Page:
B2B Payments

New Support For B2B Mirroring B2C

A recent Accenture/SAP Hybris study found that B2B sellers are not fulfilling B2B buyers’ expectations. Here’s what one Accenture executive says is behind the disconnect and how it can be fixed.

When it comes to B2B, sellers would do well to emulate the B2C experience.

That’s among the key findings of a recent study by Accenture Digital, which, in conjunction with SAP hybris, found that 70 percent of B2B revenues come from digital interactions. Yet, the B2B sellers are not addressing the needs of the folks on the other side of the transaction.

Bob Barr, Accenture’s interactive managing director, told PYMNTS that among the biggest roadblocks to successful omnichannel presence is the lack of seamless data flow in B2B between buyers and sellers. “There’s no singular robust channel,” said Barr, where data can be shared between locations and between operations that can be as far-flung as, say, a Web app and a call center representative.

One reason for that lack of connectivity, Barr posited, stems from the fact that B2B tends to have relationships that are forged through one-on-one relationships through sales force representatives and “business is done face to face or over the phone.”

That stands at odds with a culture that is increasingly turning to online avenues to conduct research and transactions across the B2B space. He cited a key finding of the Accenture study: Even for offline purchases, 98 percent of B2B buyers do at least some of their research online.

Key issues, Barr said, can revolve around whether, in this online environment, businesses have what is needed. They must, said Barr, ask, “Do I have the right content online? Is it available to search engines?” Ensuring the right information is in the right place also means that companies must balance spend with the most effective means of communication to ensure buyers get what they need, ranging from pictures to data sheets to searchable functionality on websites, all in an effort to offer the most intuitive experience possible.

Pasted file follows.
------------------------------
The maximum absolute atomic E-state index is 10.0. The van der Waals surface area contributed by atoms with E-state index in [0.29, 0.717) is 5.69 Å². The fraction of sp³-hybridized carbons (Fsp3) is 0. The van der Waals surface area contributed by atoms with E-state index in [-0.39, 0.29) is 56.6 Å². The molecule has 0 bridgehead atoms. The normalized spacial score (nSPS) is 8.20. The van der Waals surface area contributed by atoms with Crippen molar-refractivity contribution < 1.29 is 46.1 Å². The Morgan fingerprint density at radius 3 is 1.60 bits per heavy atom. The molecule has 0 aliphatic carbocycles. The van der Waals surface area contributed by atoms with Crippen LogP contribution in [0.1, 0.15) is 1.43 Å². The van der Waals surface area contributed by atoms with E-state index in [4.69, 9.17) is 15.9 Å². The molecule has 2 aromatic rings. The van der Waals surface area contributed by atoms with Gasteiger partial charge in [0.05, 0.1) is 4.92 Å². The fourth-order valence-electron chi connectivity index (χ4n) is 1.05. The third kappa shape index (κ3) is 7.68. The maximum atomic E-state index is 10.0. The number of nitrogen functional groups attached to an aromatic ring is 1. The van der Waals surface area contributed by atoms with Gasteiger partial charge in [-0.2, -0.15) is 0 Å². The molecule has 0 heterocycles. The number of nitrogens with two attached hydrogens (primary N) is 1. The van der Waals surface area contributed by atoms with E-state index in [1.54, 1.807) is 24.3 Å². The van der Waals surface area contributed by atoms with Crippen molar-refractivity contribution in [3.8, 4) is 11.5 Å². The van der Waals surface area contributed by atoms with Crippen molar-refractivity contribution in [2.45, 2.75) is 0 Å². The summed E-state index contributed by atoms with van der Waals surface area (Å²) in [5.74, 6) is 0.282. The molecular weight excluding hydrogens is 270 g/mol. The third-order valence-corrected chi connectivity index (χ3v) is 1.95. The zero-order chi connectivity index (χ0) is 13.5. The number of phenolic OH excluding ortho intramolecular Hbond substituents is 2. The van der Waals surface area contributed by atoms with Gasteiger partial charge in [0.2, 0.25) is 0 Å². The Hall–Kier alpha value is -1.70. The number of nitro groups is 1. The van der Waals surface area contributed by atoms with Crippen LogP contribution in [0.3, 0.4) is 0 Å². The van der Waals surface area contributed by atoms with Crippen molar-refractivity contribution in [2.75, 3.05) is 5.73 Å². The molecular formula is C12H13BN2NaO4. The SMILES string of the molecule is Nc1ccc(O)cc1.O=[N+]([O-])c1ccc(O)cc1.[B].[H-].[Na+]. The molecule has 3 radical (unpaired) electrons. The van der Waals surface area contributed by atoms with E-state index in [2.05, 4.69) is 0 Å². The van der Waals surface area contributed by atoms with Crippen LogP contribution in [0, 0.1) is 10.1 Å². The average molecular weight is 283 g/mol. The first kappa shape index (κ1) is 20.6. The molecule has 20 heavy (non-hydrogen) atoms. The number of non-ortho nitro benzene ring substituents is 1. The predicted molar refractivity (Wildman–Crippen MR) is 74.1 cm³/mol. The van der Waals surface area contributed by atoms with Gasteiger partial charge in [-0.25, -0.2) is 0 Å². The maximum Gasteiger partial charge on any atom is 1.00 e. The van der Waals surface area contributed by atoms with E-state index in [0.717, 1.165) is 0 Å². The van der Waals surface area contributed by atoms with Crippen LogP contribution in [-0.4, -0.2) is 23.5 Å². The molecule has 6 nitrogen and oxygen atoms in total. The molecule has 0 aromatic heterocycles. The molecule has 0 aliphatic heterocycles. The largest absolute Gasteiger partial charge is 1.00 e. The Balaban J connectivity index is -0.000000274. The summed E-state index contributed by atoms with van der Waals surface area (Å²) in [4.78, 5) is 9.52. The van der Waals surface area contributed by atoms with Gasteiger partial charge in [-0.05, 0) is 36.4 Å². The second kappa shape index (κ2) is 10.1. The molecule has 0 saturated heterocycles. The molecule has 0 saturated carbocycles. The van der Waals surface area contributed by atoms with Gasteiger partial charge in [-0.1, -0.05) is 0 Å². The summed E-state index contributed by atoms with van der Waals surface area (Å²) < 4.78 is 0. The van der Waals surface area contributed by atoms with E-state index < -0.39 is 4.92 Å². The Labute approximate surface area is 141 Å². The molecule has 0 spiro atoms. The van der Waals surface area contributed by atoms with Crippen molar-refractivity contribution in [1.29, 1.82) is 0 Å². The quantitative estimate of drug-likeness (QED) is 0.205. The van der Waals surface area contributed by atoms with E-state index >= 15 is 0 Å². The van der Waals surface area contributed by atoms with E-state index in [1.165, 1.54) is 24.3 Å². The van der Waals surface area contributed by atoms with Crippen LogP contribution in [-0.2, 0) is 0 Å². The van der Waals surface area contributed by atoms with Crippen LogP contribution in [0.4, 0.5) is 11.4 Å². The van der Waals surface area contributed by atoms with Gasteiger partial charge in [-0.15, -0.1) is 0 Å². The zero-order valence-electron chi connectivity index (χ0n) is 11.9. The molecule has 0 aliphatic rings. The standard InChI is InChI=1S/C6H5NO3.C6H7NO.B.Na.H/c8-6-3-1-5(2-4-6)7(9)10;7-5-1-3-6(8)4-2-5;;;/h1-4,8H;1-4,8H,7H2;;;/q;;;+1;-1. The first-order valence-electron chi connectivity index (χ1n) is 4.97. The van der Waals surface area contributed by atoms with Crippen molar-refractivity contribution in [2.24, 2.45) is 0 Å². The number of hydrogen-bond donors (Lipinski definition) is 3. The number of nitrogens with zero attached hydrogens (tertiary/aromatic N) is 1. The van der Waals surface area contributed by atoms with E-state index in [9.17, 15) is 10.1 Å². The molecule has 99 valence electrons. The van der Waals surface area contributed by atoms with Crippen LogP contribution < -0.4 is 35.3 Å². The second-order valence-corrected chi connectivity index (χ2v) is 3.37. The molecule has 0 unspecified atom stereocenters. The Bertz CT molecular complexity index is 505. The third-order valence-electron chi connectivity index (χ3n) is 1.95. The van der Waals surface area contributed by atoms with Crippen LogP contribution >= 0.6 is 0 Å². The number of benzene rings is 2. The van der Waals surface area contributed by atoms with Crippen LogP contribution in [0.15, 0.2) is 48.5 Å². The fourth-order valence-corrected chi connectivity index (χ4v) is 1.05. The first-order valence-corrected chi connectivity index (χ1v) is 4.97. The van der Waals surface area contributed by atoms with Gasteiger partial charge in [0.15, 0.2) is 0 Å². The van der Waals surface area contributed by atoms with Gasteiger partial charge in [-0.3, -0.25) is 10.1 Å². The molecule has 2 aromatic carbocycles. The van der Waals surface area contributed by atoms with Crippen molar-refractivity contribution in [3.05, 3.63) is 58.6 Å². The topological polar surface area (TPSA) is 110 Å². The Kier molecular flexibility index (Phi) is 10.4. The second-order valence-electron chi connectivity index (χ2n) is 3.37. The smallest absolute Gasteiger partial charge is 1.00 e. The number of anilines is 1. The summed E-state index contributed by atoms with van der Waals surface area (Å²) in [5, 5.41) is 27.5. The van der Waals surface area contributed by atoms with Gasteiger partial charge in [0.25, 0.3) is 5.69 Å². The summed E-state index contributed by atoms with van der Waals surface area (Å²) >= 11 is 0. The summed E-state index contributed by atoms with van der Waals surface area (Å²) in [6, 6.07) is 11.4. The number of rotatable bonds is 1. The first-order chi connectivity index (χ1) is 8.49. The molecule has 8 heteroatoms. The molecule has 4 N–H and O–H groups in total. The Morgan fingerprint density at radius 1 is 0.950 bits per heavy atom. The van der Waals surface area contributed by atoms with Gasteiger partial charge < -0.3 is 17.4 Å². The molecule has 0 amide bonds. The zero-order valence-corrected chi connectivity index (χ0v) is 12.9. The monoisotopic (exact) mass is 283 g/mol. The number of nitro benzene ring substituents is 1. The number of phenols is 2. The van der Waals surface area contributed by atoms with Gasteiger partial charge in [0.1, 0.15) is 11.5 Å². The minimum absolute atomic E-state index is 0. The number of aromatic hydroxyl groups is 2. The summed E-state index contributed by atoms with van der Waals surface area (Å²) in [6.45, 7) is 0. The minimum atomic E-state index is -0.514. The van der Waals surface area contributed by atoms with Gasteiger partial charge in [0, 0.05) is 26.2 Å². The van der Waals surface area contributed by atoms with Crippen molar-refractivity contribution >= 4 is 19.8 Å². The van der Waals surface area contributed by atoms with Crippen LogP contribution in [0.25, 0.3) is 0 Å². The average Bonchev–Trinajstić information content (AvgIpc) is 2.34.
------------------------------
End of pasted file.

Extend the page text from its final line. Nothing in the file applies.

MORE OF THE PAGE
“The further back in the supply chain you go — closer to the origin, so to speak — the more likely you are lagging” in a true online and omnichannel experience, said Barr. That is due in part to the fact that, for example, manufacturing products tend to be consumed by larger buyers, but even those products and the buying experience itself need to be differentiated.

Speaking to regional disparity, Barr noted that there is relatively greater incidence of lagging in Asia, and then Europe, in terms of B2B technology adoption.

Though positioning on the supply chain may be indicative of how enterprises embrace B2B, there is also a demographic shift at work that demands that businesses make the shift to a more robust online presence. The corporate buyers, he explained, are increasingly part of the Millennial generation, an 18-to-34-year-old vanguard that has the expectation that the online B2B experience will mirror that of the B2C realm.

The expectation, said Barr, “is that there is complete privacy and transparency and also low prices — and that reaching out to talk to a salesperson is a last resort.”

Such expectation that technology should be easy to use and informative speaks to the need to arrange the data, and Barr said that the “data that exists is across channels and in different places and in many times is not in a form that is consumable … Content online needs to be oriented the same as if it is in a catalog.”

One key finding of the Accenture study, said Barr, is there’s a big disconnect between “what sellers think they need to do and what buyers think sellers need to do in terms of price and payment options.” This latter consideration is especially important in the wake of increased corporate adoption of credit cards or purchasing cards as preferred methods of payment, especially among larger buyers, he added.

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